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A Sardinian Classic: Casu Martzu

Casu Marzu in a traditional Italian dinner
Freek Janssens
Casu Marzu in a traditional Italian dinner

Notes of the fresh Italian air whiff against your face, as the sun rises in the east on the small little island. Hints of evergreen pine permeate the air in droves as goats bleat and run around, kicking up dust from the main road. Throughout the island you see farmers, Italian families that have lived there for generations. Despite the solid foundations, these farmers are making something peculiar, something so strange that it’s illegal to sell, however it all starts with a wheel of cheese: Casu Martzu. This is an Italian classic from the small island of Sardinia, located on the west side off the shore of Italy. 

Italy has always been known for its cheese, but Casu Martzu is really stretching the boundaries of the cheese making world, despite it being made in the small island of Sardinia for generations, dating back to the romans. This cheese is made using sheep milk, instead of traditional cow milk, giving it a distinct flavor. After using the sheep milk you are left with a standard wheel of Pecorino cheese. Doesn’t sound too strange right? However, after the wheel is made, the farmers leave it outside where a fly called a “cheese” fly lays its eggs in it. After the larvae are laid, the farmers wait all the way until live maggots have infested the cheese. The whole process takes almost 2-3 months (This accounts for the time it takes for the larvae to hatch)  It sounds crazy in some sense, but it’s a tradition that has been passed down for generations. The maggots are left in the cheese so they can eat and then excrete it. The final product is a creamy cheese that has notes of spice and mellow taste that can be used on spreads and other delicacies. 

The cheese making process is fascinating, however that hasn’t stopped it from being banned to sell in most countries, and rightly so. The production from the Roman days has dwindled in recent years because of the dangers of eating Casu Martzu, yet the farmers that make it don’t seem to have any problems. As stated prior, this tradition has been a pillar for most of these farming families for centuries, being served at special occasions like weddings. Although, this creamy cheese comes with caveats, especially with the maggots being inside the cheese when eaten. It’s important that all the maggots are chewed so they don’t live on your body. This causes the digestion of the cheese to be very technical, but it’s worked for the farmers in Sardinia for generations.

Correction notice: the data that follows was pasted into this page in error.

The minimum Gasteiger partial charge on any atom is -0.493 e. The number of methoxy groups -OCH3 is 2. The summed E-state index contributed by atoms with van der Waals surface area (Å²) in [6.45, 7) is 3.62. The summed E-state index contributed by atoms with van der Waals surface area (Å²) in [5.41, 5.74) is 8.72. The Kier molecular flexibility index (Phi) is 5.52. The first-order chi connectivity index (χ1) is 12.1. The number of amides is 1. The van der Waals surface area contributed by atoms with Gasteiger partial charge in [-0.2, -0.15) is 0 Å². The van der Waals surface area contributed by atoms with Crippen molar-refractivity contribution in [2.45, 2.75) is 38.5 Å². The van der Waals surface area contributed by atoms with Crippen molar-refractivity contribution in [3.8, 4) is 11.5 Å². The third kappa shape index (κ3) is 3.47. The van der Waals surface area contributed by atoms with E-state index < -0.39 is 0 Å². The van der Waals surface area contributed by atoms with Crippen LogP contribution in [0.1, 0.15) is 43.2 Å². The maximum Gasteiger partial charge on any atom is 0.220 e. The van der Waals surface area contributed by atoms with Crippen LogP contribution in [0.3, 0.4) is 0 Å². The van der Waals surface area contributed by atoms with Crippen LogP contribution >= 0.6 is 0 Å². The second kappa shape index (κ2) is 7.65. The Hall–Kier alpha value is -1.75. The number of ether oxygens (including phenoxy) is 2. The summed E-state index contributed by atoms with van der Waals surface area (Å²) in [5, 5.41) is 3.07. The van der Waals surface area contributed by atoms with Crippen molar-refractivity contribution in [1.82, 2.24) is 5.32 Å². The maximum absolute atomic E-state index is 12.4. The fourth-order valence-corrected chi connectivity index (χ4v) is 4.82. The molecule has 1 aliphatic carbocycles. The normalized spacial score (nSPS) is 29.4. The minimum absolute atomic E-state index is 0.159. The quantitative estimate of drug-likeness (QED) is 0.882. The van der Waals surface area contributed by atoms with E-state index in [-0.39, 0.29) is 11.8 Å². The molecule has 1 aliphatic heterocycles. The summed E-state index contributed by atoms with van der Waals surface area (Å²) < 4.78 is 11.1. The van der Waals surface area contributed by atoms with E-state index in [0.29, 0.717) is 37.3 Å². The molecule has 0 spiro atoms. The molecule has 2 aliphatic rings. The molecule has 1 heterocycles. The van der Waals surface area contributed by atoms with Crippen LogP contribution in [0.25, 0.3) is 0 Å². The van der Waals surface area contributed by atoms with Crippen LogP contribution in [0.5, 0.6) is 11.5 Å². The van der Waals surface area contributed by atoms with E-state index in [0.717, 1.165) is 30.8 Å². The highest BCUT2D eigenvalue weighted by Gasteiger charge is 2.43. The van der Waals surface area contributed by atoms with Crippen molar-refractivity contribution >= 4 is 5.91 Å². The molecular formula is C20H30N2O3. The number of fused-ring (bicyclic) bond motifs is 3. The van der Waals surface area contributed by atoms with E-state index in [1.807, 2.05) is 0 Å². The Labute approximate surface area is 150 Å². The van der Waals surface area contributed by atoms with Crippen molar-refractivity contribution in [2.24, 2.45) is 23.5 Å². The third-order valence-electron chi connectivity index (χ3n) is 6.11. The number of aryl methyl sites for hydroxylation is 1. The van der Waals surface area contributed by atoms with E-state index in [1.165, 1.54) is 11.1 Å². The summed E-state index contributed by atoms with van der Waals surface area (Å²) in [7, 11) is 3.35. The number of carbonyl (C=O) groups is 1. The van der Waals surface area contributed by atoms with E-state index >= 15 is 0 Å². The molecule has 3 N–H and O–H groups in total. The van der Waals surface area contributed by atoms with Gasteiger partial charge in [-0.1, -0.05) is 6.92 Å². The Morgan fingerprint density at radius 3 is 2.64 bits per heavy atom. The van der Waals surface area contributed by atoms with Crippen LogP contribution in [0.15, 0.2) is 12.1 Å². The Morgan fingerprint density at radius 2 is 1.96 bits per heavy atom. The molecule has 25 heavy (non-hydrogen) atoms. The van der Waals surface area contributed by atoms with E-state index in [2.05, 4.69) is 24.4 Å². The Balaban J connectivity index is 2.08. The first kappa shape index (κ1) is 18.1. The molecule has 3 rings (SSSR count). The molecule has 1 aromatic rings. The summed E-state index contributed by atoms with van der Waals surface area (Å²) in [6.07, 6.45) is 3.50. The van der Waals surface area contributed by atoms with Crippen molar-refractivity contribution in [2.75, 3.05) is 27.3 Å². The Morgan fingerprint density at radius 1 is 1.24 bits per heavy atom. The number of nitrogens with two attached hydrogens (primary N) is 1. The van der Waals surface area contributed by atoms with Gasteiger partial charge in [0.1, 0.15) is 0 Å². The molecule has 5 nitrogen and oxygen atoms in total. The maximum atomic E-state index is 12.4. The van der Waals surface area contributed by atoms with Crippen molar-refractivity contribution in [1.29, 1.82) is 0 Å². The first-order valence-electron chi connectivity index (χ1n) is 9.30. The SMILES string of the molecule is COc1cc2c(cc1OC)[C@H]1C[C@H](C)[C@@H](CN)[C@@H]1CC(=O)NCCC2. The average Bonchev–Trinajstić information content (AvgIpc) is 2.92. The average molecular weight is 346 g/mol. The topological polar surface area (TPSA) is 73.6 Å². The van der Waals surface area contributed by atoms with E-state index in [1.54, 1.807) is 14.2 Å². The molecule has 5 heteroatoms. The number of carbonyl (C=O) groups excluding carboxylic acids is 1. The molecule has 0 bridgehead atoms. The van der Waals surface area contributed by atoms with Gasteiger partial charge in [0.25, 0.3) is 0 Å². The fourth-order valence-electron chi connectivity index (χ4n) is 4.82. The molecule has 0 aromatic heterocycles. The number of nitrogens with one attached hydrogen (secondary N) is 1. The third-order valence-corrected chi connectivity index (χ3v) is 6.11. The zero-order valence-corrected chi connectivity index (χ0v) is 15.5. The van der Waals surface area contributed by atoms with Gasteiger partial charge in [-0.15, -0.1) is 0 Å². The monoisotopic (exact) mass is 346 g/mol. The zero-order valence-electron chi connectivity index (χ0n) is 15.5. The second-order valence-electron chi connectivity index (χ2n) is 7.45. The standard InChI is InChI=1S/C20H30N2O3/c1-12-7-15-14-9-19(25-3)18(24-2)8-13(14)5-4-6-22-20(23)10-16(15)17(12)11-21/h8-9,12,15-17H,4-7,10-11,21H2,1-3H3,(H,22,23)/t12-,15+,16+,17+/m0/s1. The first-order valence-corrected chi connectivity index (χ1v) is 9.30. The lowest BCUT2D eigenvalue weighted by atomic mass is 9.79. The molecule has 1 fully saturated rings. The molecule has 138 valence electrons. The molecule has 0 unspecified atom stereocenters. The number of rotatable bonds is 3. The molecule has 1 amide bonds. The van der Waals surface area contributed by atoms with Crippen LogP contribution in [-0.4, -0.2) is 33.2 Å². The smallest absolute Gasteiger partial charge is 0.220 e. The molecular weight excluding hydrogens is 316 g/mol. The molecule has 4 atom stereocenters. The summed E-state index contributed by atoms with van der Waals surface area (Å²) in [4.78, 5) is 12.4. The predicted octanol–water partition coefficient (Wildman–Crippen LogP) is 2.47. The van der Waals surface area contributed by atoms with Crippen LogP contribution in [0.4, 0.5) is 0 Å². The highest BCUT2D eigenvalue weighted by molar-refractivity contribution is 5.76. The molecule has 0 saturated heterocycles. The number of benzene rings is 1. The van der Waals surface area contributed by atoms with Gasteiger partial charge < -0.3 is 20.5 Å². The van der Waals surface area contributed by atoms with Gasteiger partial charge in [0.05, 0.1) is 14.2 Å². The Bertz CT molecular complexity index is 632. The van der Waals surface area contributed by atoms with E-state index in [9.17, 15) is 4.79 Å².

Every art has their quirks, especially in the art of making food, but we can always learn a thing or two from the strangest creations. In Casu Martzu’s case, we learn the history of the farmers that take family traditions and carry them to share with us. So the next time you’re in Italy, try some Casu Martzu.

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About the Contributor
Julian Zolenski
Julian Zolenski, Staff Writer
Julian Zolenski is a Senior at Forest Hills Eastern. This is his second year being on the Hawk Herald Staff. Julian enjoys a number of different things about his busy life including working as a line cook, playing with his dog, and hanging out with his friends. Right now Julian has a dream of being a Sports Commentator. He intends to accomplish this goal by majoring in Broadcast Journalism in his college future. Julian knows this is a lofty goal, but he will not let anything stop him from accomplishing it.   
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